Finally (getting into spoiler territory), imaginary complaint number three might be the bleak outlook of the film, including if not exemplified by its downbeat ending. If any given straw man doesn’t consider movies that make with the sad to be his cup of tea, there’s not much I can do to argue around the point. It’s hard to put a positive spin on the notion that when it comes to this world, nobody gets out alive. It’s also not impossible, but La Salaire de la peur doesn’t particularly try, as the deaths of each of the truckers stack up with each one seemingly more meaningless than the last. Still, art can be meaningful even without bold and inspirational declarations of life’s inherent value. It takes many voices and many visions up and down the spectrum.

(Post-finally, there’s always the possibility that a person might not care for a 1953 French-Italian picture because they “don’t like black and white” or they “don’t like subtitles”. Heck, I might have raised those objections myself in my much younger days. For what it’s worth, I didn’t find the subtitles in La Salaire de la peur to be too onerous, as some of the key sequences of maximum tension are basically dialogue-free. And other parts are in English! And as far as color, there were scenes which I can’t imagine working half as well in technicolor, like when Jo and Mario attempt to cross the lake of oil from a burst pipe:

All of that monochrome crude subsuming Jo would lose a lot of its stark power if it weren’t in black and white.)

So it’s a simple but gripping story, with compelling acting and camera direction which is so well attuned to the material it practically becomes invisible. On top of all that, I have to praise some of the technical accomplishments of the film. I continue to find myself more and more impressed by the lengths filmmakers went to in the days before computer-assisted special effects, when showing an oil well fire meant obtaining actual footage of raging flames, and depicting a truck crashing down a mountain entailed pushing a real physical truck off a road and letting gravity do the rest. La Salaire de la peur has these shots and several others, all of which give the film an incredible verisimilitude.

Perhaps the most impressive aspect of the film, however, is in its sound engineering. The most nail-biting, gut-churning sequences in the film are not artificially heightened by an overlay of theatrical music specifically composed to be tense and discordant. On the contrary, the only music after the title credits is that which comes out of a radio in a cantina. On the road, there is nothing but ambient noise. But the emotional weight carried by the revving of a truck engine, or the creaking of the rotten boards of a support platform, or the monotonous droning of insects, or the heavy breathing of a man trying to transfer nitroglycerine to a blast cavity in a boulder, is simply immense. Clouzot uses these sounds masterfully to ratchet up the anxiety, with their steady insistence contrasting quick visual perspective cuts from one man to another, from shaking hands to sweat-beaded lips, and so on. It’s pretty phenomenal, though again something accomplished in a way that could pass without being consciously noticed, even as it all but overwhelms the senses.

La Salaire de la peur may not be a perfect film, but it comes exceedingly close. It sets out to do many different things, and almost always succeeds wildly. Its philosophical inquiry is valid, albeit not necessarily attuned to every viewer’s sensibilities, which may be the only thing holding it back from being more famously well-regarded by more people. But without question it’s worth taking the time to engage with on its own terms.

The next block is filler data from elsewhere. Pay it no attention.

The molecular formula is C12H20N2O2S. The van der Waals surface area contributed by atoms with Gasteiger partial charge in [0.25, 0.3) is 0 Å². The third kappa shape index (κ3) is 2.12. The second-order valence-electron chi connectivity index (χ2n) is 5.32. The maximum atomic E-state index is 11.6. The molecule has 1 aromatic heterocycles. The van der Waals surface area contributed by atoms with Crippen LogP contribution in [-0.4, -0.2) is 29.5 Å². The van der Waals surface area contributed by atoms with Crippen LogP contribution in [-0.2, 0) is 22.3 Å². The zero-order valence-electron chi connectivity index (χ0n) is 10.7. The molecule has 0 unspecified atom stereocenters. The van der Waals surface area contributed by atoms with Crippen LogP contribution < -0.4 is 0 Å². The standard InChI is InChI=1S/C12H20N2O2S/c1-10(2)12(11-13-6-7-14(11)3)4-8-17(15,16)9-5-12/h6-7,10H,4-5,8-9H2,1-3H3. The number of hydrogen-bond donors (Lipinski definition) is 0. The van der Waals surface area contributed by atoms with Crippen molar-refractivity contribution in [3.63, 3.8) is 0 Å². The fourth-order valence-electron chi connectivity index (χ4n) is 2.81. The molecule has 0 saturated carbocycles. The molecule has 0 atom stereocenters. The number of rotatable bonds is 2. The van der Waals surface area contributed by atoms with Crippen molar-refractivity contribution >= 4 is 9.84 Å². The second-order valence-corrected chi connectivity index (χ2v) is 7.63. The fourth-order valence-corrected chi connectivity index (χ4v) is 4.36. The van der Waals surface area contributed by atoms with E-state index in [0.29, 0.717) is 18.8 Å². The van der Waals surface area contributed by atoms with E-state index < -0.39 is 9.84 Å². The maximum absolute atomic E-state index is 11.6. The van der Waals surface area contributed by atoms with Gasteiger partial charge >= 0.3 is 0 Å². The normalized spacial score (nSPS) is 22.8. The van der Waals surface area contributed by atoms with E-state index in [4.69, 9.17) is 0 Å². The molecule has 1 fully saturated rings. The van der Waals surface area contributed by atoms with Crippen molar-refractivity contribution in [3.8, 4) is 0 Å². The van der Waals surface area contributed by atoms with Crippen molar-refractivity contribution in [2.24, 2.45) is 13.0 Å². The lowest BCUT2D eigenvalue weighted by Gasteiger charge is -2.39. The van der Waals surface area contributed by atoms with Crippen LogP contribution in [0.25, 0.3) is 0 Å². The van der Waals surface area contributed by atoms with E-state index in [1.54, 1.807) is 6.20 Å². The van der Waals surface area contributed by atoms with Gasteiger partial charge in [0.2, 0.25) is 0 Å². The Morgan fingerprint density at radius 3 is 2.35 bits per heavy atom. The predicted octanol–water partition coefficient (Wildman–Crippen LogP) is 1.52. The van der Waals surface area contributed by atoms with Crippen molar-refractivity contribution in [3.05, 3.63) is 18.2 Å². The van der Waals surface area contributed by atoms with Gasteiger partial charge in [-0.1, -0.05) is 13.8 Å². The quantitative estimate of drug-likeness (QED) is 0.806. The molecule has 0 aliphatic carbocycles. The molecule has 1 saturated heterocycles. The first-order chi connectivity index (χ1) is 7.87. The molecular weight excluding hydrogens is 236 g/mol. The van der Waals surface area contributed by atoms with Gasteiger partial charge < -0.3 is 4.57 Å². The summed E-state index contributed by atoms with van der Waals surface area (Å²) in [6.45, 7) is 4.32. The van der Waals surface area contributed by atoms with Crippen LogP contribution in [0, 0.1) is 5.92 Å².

Tuesday, January 7, 2014

TUESDAY BONUS: The last shall be first (Best Worst Movie)

I’m clearing out some unfinished business from last year, before introducing the big obsessive projects and ridiculous running motifs I have planned for this year, and that blog-housekeeping includes the belated final installment of DOXEMBER (remember that?), with a look at the documentary Best Worst Movie.

For various reasons, I’m skipping over yet another movie I watched for the theme month, Lost in La Mancha, which captures the collapse of Terry Gilliam’s doomed production of The Man Who Killed Don Quixote in 2000. It was a moderately interesting collection of behind-the-scenes footage and some talking head material by Gilliam himself, but beyond that I didn’t have much to say about it. Although there’s some cheap irony inherent in holding up Gilliam’s efforts to realize his vision for the movie as a quixotic quest (including oh-so-many visual references to tilting at windmills*) the fact is that movies get abandoned all the time. They run out of money (as Gilliam did), or an actor has to drop out (as Gilliam’s did), or any number of prosaic pitfalls open up under the crew’s feet, and studios cut their losses and move on. Arguably it’s a greater shame in the case of The Man Who Killed Don Quixote, because it probably would have been an outstanding film, but it’s also just one of those things.

Still, there was something of a throughline with my choices for DOXEMBER, in the following progression: Hearts of Darkness was about a movie (Apocalypse Now) which should never have managed to get finished, yet miraculously was, and went on to become an all-time classic. Burden of Dreams was about a movie (Fitzcarraldo) which also should never have managed to get finished, yet also miraculously was, but went on to become a mostly forgotten obscurity. Lost in La Mancha was about a movie (The Man Who Killed Don Quixote) which should never have managed to get finished, because of very similar trials as beset the first two (including insane amounts of rain) and unsurprisingly was never finished, and remains an intriguing might-have-been. Finally, Best Worst Movie is about a movie (Troll 2) which probably never should have been begun and yet semi-miraculously was finished and became first a bomb and later a beloved cult classic.